Confucian elitism : rituals, elites, and governance

儒學精英主義 : 禮, 精英與管治

Student thesis: Doctoral Thesis

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  • Su Hui Kris TEO


Awarding Institution
Award date15 Feb 2007


This thesis explores the nature of Confucian governance. It argues that Confucian governance is a type of elitismcharacteristic of Confucian rituals (li ). While in modern society elitism is often taken negatively due to its apparent clashes with the liberal social-democratic ideas of liberty, equality, and rights, this author testifies to the merits of Confucian elitism as well as to its feasibility for application. Drawing on rich Confucian moral and intellectual resources concerning ritual as well as a distinction made between the inner and outer aspects of ritual, the author sets out to demonstrate the scope and probity of relevant Confucian thoughts and practices in comparison with anti-elitist, democratic ideologies and activities. Chapter I introduces the various concepts of elitism and draws several important distinctions of elitism, including functional-nonfunctional, monistic-pluralistic, and moral-political-governance. Confucian elitism is compared with its counterpart in the west as represented by Aristotle’s aristocracy. In Chapter II, the concept of Confucian elitism is further explicated by appropriately understanding rituals. Confucian elitism is characterized by an orderly society based on rituals, with elites setting exemplary examples for others through their own self-cultivation and hard work in ritual performance. The inner-outer distinction of rituals is drawn to present an account of the unity of moral, political and governance elitism in Confucianism. In Chapter III, the concept of equality is examined with the help of the concept of Confucian ritual, in which natural-evaluative equality is distinguished. The inner ritual aspects of sincerity, respect and understanding throw new light on the study of equality. Chapter IV deals with the idea of liberty. MacCallum’s triadic relational view of liberty is introduced in ways in which the Confucian elitist integration of the external and internal features of liberty is defended. Chapter V rounds up the liberal’s concern with rights. The view of rights as claims is compared with Confucian elitist account of virtues. Related questions of whether a virtuous society without rights is desirable and if a secondary concept of rights is needed are answered. The question of how to select the best people for governance is explicated in Chapter VI with Singapore as an example to illustrate a proposal for a revised method of civil service examinations. The thesis concludes that Confucianism is still applicable to modern life in general and in the area of governance in particular. Confucian elitism offers a better option for people to consider than the popular liberal democracy.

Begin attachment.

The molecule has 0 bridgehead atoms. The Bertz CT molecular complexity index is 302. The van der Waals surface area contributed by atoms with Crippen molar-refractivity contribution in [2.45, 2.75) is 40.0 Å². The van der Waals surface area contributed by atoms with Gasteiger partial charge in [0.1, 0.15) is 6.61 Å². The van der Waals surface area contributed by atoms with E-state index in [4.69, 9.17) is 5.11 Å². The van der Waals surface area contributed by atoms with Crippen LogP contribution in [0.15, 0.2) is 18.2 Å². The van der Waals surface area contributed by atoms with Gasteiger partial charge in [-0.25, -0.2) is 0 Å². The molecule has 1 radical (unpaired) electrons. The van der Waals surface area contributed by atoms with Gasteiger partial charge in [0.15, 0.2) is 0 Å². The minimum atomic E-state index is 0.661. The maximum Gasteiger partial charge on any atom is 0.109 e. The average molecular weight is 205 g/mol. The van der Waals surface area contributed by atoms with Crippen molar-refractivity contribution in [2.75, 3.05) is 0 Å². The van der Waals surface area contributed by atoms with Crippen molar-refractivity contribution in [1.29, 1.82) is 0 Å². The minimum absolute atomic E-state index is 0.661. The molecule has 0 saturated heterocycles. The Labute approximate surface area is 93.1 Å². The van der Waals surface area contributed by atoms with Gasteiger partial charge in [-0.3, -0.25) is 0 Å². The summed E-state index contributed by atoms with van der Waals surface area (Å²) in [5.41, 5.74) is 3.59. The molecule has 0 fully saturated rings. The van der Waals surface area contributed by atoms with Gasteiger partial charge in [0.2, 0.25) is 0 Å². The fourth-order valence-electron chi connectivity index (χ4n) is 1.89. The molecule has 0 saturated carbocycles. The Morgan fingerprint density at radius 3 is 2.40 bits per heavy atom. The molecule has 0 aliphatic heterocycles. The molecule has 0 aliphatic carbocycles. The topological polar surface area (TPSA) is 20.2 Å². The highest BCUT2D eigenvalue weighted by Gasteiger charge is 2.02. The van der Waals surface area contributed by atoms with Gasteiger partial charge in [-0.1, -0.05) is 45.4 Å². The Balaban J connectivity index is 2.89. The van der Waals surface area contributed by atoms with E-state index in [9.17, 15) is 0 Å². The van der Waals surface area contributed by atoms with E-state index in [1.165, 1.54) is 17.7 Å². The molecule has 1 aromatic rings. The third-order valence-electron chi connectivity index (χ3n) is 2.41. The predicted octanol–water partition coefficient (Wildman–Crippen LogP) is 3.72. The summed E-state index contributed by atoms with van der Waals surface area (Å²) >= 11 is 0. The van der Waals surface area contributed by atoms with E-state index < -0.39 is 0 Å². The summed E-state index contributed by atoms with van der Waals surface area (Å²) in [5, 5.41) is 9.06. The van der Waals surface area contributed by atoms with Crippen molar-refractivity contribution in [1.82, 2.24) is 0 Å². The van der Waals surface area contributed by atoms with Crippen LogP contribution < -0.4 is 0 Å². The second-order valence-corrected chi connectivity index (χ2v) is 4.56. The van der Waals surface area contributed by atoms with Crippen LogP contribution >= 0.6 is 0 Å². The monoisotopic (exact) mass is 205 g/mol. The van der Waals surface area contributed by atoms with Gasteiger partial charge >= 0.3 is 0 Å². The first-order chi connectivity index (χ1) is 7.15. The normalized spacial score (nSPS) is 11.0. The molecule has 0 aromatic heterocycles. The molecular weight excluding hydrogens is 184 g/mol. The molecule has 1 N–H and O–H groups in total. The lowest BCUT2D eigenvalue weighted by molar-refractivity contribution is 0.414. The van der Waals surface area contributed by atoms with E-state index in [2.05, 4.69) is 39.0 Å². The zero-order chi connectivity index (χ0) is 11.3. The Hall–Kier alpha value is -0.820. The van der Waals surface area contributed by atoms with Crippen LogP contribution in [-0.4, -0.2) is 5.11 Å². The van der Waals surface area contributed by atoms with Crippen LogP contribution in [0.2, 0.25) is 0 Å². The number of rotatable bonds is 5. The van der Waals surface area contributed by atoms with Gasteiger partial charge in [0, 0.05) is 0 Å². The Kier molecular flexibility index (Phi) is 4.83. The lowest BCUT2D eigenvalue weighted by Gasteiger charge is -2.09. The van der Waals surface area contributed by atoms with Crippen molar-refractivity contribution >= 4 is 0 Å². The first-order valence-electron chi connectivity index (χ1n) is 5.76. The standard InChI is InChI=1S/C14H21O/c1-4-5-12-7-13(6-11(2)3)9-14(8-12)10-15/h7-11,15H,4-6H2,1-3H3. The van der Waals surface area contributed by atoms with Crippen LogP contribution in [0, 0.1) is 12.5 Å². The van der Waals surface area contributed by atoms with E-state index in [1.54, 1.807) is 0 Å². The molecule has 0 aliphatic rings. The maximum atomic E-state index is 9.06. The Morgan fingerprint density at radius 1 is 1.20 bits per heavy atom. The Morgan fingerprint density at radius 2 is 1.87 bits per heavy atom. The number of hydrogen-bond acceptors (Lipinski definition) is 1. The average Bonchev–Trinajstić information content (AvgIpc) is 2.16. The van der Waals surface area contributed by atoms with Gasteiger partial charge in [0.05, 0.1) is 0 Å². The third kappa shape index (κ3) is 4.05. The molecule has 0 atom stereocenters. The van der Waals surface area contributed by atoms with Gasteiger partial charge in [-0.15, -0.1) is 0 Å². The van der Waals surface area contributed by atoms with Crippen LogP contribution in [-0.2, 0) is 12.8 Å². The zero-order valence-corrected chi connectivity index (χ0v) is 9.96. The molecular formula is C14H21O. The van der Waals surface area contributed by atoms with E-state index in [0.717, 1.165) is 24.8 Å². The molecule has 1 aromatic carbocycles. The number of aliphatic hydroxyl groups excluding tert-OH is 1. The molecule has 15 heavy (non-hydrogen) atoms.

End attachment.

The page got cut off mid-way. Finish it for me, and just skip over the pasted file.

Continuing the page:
Research areas

  • Rituals, Confucianism and state, Elite (Social sciences), Confucianism